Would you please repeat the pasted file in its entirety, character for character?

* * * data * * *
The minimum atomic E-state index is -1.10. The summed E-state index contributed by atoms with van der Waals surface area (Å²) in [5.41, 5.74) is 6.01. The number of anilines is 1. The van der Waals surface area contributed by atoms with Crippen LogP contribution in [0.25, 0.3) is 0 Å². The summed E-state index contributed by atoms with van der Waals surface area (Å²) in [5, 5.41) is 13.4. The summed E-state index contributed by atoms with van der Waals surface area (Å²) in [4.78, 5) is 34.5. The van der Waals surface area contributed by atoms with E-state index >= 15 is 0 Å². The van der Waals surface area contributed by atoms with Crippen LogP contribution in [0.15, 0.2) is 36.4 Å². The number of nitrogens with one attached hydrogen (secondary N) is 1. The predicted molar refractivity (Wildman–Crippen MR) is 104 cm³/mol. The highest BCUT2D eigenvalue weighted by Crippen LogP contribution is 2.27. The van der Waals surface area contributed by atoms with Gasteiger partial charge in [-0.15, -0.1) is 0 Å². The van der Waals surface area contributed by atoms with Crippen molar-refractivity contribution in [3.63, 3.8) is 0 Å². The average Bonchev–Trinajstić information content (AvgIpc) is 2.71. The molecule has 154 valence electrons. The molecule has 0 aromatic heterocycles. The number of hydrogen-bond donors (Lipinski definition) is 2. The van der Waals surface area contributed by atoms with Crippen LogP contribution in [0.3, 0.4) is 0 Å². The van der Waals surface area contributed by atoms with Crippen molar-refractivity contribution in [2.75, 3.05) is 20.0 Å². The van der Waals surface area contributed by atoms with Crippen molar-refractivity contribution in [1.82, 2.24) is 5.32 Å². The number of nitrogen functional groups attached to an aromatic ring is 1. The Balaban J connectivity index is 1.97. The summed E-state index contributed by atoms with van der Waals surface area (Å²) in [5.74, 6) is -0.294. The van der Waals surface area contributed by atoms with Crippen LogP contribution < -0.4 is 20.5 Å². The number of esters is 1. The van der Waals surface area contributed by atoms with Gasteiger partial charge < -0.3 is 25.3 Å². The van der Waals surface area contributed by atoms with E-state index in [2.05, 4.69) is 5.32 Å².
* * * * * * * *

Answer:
The minimum atomic E-state index is -1.10. The summed E-state index contributed by atoms with van der Waals surface area (Å²) in [5.41, 5.74) is 6.01. The number of anilines is 1. The van der Waals surface area contributed by atoms with Crippen LogP contribution in [0.25, 0.3) is 0 Å². The summed E-state index contributed by atoms with van der Waals surface area (Å²) in [5, 5.41) is 13.4. The summed E-state index contributed by atoms with van der Waals surface area (Å²) in [4.78, 5) is 34.5. The van der Waals surface area contributed by atoms with E-state index >= 15 is 0 Å². The van der Waals surface area contributed by atoms with Crippen LogP contribution in [0.15, 0.2) is 36.4 Å². The number of nitrogens with one attached hydrogen (secondary N) is 1. The predicted molar refractivity (Wildman–Crippen MR) is 104 cm³/mol. The highest BCUT2D eigenvalue weighted by Crippen LogP contribution is 2.27. The van der Waals surface area contributed by atoms with Gasteiger partial charge in [-0.15, -0.1) is 0 Å². The van der Waals surface area contributed by atoms with Crippen molar-refractivity contribution in [3.63, 3.8) is 0 Å². The average Bonchev–Trinajstić information content (AvgIpc) is 2.71. The molecule has 154 valence electrons. The molecule has 0 aromatic heterocycles. The number of hydrogen-bond donors (Lipinski definition) is 2. The van der Waals surface area contributed by atoms with Crippen LogP contribution in [0.3, 0.4) is 0 Å². The van der Waals surface area contributed by atoms with Crippen molar-refractivity contribution in [2.75, 3.05) is 20.0 Å². The van der Waals surface area contributed by atoms with Crippen molar-refractivity contribution in [1.82, 2.24) is 5.32 Å². The number of nitrogen functional groups attached to an aromatic ring is 1. The Balaban J connectivity index is 1.97. The summed E-state index contributed by atoms with van der Waals surface area (Å²) in [5.74, 6) is -0.294. The van der Waals surface area contributed by atoms with Crippen LogP contribution < -0.4 is 20.5 Å². The number of esters is 1. The van der Waals surface area contributed by atoms with Gasteiger partial charge < -0.3 is 25.3 Å². The van der Waals surface area contributed by atoms with E-state index in [2.05, 4.69) is 5.32 Å².